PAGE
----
Milky sausages from LavkaLavka – not from toilet paper

April 21st, 2013Katrina K

One of my fondest memories of having breakfast with my mother was when she would lightly boil a couple of molochnye sosiski (literally milky sausages, frankfurter type) for me. I would eat them methodically by first peeling off the skins and only then chewing on the wobbly, pink meat inside. I almost never used a fork but would snap up a sausage with a characteristic ‘plomp’!

Demand sausages everywhere!

Demand sausages everywhere!

Of course sausages – and in Soviet/Russian context I always mean frankfurter sausages, and not the meaty bangers of the British variety – were of somewhat iconic status during the times of Soviet ‘deficit’, well, most times then. These little bright pink things were amongst the most desired: cooked in minutes, loved by whole families.

This is despite the hoards of anecdotes, and fairly real life examples, of what went into these sausages. Or rather, what didn’t go into them. Actual meat was mostly missing, was the common half-knowing joke.

‘Instead toilet paper went it!’ we all laughed and gulped another sausage. (why toilet paper? my theory is that too was mostly missing from the shelves and when available it had an alluring pink colour…).

The best breakfast, lunch and dinner.

The best breakfast, lunch and dinner.

We all loved our sausages nevertheless. And it is them I was nostalgising the most when moved to these foreign lands. At first my mum would smugle them through the UK borders, later I stopped eating them – or local Sainsburys pack for £1 variety – all together. My ethical consciousness was born. Only happy animals that have lived the life better than most of us Soviet citizens were to be eaten…

Until now that I’ve found a milky sausage with a clear consciousness.

I have just come back from Moscow where I went to write an article for a certain in-flight magazine about the seeming renaissance of national cuisine in the capital of Russia. Whilst my aim was to research the most interesting restaurants serving food from ex-Soviet republics, inevitably I have discovered that the food of old Russia is also being resurrected.

LavkaLavka is a chain of shops and a cafe in Moscow with a – somewhat surreal for a Russian ear – slogan ‘Support your local farmer!’. They sell ‘natural’ products that have a specific provenance and a farmer’s name attached to it. Pretty obvious for Britain, revolutionary for Russia.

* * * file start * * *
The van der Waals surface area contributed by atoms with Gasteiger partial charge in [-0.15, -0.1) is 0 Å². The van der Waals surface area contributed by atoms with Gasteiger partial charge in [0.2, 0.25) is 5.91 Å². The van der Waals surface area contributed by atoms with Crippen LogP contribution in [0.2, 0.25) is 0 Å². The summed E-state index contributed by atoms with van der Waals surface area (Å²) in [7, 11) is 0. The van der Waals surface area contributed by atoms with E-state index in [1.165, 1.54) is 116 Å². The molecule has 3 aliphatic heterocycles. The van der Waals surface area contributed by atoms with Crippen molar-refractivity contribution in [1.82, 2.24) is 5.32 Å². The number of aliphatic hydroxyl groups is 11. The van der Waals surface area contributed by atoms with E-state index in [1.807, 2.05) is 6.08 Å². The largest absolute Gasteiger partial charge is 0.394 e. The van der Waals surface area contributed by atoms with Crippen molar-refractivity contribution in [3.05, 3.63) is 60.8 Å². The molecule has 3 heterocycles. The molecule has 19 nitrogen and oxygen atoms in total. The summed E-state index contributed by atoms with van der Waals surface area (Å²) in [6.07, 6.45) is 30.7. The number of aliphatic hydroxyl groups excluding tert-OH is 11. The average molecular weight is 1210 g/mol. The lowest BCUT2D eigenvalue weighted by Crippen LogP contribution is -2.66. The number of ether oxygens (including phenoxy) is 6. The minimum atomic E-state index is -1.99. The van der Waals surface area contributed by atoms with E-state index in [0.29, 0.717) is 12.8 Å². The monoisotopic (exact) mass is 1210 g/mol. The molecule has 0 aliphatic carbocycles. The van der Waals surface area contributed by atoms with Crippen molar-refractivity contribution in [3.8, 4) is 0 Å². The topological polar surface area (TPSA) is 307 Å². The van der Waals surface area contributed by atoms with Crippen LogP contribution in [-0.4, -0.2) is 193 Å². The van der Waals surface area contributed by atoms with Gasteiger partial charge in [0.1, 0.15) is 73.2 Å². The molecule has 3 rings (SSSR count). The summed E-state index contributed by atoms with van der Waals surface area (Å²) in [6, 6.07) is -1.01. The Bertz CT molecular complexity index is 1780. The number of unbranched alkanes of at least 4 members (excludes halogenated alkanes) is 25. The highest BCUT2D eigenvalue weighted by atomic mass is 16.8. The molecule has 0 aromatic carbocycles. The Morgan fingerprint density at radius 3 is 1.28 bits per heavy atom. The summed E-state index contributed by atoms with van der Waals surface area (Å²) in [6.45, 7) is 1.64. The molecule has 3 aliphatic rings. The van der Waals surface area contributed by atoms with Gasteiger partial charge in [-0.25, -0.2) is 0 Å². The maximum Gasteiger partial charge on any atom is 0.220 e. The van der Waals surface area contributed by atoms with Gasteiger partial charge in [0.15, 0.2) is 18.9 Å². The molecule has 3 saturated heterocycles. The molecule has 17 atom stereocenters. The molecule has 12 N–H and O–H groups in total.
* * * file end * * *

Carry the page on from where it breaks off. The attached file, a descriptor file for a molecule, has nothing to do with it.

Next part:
LavkaLavka shops work with local farmers.

LavkaLavka shops work with local farmers.

Most of my Russian friends would cry out ‘Comon! we’ve always bought stuff from little babushkas who sold what they’ve grown!’.

True. But what LavkaLavka is doing differently is creating a viable business model that is built on specified principals of what is ‘ethical’ (organic certification is almost non existent in Russia) and allows farmers to get proper money for their work. The company educates its customers about the reasons for their products costing more.

Yes, my eyes are also slightly rolling thinking ‘middle classes’, ‘ponsiness’ and even ‘class distinction’. But like with organics in the UK, few would argue with the basic principles of such an enterprise – the importance of knowing where your food comes from and how it’s actually made, the support of business and agricultural diversity. Some may quarrel about the execution. In Russian environment in particular with almost non existent state support for smaller farmers and high level of corruption, LavkaLavka have started something meaningful.

But back to my sausages.

I grabbed breathlessly at a pack of pale (not pink) Molochnye Sosiki from Tatyana Yeryomkina from village Petrovskoe.


Happy sausages.

These are made out of mixture of pork and beef with a natural, very thin casing – too thin for the peeling in fact. The snap is sublime though, as my local Shoredites would no doubt notice.

And so I have tried to recreate the world-famous image of sausages with peas with bottles of beer above. No beer on Sunday morning sadly, but instead a proper grenka (rye bread fried in egg) and a mug of coffee. Bliss, no other word.

The ultimate Soviet meal. With ketchup.

The ultimate Soviet meal. With ketchup.


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